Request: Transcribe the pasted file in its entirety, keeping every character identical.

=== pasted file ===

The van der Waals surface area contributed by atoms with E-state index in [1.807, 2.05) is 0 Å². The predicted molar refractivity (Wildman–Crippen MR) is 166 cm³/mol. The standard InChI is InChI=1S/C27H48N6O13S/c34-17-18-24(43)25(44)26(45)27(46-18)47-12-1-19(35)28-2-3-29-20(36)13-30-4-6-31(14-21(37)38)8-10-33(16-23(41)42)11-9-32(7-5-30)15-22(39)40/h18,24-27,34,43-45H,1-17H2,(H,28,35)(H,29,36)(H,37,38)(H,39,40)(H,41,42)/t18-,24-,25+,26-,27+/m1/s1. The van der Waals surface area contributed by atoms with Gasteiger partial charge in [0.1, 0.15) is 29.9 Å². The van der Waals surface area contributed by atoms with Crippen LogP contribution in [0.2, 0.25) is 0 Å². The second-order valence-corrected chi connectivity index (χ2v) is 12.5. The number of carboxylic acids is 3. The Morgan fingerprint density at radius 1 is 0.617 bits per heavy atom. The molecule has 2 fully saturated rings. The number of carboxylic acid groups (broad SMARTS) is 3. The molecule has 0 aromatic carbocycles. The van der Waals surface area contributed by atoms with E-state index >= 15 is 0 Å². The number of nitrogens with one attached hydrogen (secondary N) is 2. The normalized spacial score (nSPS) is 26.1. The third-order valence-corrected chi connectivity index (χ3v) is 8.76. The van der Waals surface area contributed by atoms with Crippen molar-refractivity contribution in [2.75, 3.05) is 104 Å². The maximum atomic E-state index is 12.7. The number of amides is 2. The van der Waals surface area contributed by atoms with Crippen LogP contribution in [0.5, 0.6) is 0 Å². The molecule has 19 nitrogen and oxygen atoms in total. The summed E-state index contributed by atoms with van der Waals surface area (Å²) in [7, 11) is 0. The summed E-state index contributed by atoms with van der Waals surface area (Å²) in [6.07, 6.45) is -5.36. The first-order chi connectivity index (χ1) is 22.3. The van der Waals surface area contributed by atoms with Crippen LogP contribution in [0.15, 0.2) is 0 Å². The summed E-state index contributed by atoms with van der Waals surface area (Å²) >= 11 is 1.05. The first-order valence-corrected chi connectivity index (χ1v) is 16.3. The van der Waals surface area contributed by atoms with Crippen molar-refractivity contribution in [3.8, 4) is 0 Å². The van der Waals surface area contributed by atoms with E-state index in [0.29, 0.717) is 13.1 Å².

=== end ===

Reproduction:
The van der Waals surface area contributed by atoms with E-state index in [1.807, 2.05) is 0 Å². The predicted molar refractivity (Wildman–Crippen MR) is 166 cm³/mol. The standard InChI is InChI=1S/C27H48N6O13S/c34-17-18-24(43)25(44)26(45)27(46-18)47-12-1-19(35)28-2-3-29-20(36)13-30-4-6-31(14-21(37)38)8-10-33(16-23(41)42)11-9-32(7-5-30)15-22(39)40/h18,24-27,34,43-45H,1-17H2,(H,28,35)(H,29,36)(H,37,38)(H,39,40)(H,41,42)/t18-,24-,25+,26-,27+/m1/s1. The van der Waals surface area contributed by atoms with Gasteiger partial charge in [0.1, 0.15) is 29.9 Å². The van der Waals surface area contributed by atoms with Crippen LogP contribution in [0.2, 0.25) is 0 Å². The second-order valence-corrected chi connectivity index (χ2v) is 12.5. The number of carboxylic acids is 3. The Morgan fingerprint density at radius 1 is 0.617 bits per heavy atom. The molecule has 2 fully saturated rings. The number of carboxylic acid groups (broad SMARTS) is 3. The molecule has 0 aromatic carbocycles. The van der Waals surface area contributed by atoms with E-state index >= 15 is 0 Å². The number of nitrogens with one attached hydrogen (secondary N) is 2. The normalized spacial score (nSPS) is 26.1. The third-order valence-corrected chi connectivity index (χ3v) is 8.76. The van der Waals surface area contributed by atoms with Crippen molar-refractivity contribution in [2.75, 3.05) is 104 Å². The maximum atomic E-state index is 12.7. The number of amides is 2. The van der Waals surface area contributed by atoms with Crippen LogP contribution in [0.5, 0.6) is 0 Å². The molecule has 19 nitrogen and oxygen atoms in total. The summed E-state index contributed by atoms with van der Waals surface area (Å²) in [7, 11) is 0. The summed E-state index contributed by atoms with van der Waals surface area (Å²) in [6.07, 6.45) is -5.36. The first-order chi connectivity index (χ1) is 22.3. The van der Waals surface area contributed by atoms with Crippen LogP contribution in [0.15, 0.2) is 0 Å². The summed E-state index contributed by atoms with van der Waals surface area (Å²) >= 11 is 1.05. The first-order valence-corrected chi connectivity index (χ1v) is 16.3. The van der Waals surface area contributed by atoms with Crippen molar-refractivity contribution in [3.8, 4) is 0 Å². The van der Waals surface area contributed by atoms with E-state index in [0.29, 0.717) is 13.1 Å².